Facts About Women and Retirement

TThe following statistics generated by research conducted by the National Center for Women & Retirement Research (NCWRR) demonstrates why women must address financial planning issues and educate themeselves about investments.
  • In 1996, 71% of the nation's 4 million elderly poor were women. Of this group, 48% are widowed.
  • The median income of women 65 and older in 1996 was $8,189.
  • In 1995, Social Security was the sole source of income for 18% of unmarried women 65 and older;
    33% depended on it for at least 90% of their income.
  • Women are less likely to receive a pension, and those who do receive a pension get half as much as men.
  • The average age of widowhood in the United States is 56.
  • The average woman earns 74 cents for every dollar a man earns.
  • Women live an average of 7 - 9 years longer than men. In 1994, half of all women over the age of 65 were widows.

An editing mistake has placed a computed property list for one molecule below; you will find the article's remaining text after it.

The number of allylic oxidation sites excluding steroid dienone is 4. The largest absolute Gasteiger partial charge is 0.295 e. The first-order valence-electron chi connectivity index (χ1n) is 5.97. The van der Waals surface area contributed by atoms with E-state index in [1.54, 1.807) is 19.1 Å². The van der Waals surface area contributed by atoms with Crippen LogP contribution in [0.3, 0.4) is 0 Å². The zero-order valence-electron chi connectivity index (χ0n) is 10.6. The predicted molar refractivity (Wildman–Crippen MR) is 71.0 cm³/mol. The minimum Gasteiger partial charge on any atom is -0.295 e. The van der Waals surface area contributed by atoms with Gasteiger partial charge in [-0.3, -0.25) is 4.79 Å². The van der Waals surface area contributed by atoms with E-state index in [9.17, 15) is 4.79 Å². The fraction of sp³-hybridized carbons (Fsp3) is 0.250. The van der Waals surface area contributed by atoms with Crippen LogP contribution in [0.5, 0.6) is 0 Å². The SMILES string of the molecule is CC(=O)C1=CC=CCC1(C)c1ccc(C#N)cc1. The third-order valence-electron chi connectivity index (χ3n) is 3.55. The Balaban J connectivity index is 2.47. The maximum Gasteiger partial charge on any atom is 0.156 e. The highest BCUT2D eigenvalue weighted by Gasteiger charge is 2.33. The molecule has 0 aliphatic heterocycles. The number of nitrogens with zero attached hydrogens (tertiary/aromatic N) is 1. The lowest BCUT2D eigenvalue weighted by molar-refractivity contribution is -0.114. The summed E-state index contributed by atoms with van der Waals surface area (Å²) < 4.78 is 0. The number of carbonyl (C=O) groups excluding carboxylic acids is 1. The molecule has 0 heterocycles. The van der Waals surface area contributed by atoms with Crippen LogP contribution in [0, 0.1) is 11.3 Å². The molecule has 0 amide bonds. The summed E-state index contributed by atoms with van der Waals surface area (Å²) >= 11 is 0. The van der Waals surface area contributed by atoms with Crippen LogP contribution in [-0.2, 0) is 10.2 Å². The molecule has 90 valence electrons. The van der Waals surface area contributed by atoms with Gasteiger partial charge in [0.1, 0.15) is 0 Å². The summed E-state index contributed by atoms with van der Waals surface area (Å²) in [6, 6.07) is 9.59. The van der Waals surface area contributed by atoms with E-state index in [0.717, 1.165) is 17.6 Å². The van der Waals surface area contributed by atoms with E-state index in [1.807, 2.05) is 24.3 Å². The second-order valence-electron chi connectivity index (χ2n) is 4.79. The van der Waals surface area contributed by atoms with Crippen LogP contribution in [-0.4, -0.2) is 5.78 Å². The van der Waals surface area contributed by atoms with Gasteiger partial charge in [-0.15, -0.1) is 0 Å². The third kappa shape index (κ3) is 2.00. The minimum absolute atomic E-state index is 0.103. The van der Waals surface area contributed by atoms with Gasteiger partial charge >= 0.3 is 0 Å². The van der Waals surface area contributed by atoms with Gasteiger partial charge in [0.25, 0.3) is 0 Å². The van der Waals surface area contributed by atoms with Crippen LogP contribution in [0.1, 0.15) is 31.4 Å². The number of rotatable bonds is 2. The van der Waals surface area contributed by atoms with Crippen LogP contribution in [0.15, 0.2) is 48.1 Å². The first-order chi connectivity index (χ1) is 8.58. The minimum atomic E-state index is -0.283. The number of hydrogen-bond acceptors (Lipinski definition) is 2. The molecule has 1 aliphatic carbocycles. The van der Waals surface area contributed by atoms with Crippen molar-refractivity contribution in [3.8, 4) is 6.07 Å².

• Among women 35 - 55 years old, between 1/3 and and 2/3rd's will be impoverished by age 70.
  • During the last decade mid-life divorce has tripled in the United States. One year post divorce, the average mid-life woman remains single with an average income of $11,300.
  • Over 58% of female baby boomers have less than $10,000 saved in a pension plan or 401(K) plan. In comparison, male boomers have saved 3 times more in pension programs.
  • Based on the 1996 NCWRR Baby Boom study findings, the average female born between 1946-1964 may likely experience the following:
    1. Remain in the workforce till at least 74 years of age due to inadequate financial savings and pension coverage;
    2. Have inadequate resources to maintain the same standard of living prior to age 65.
  • For every year a woman stays home caring for a child, she must work 5 extra years to recover lost income, pension coverage, and career promotion.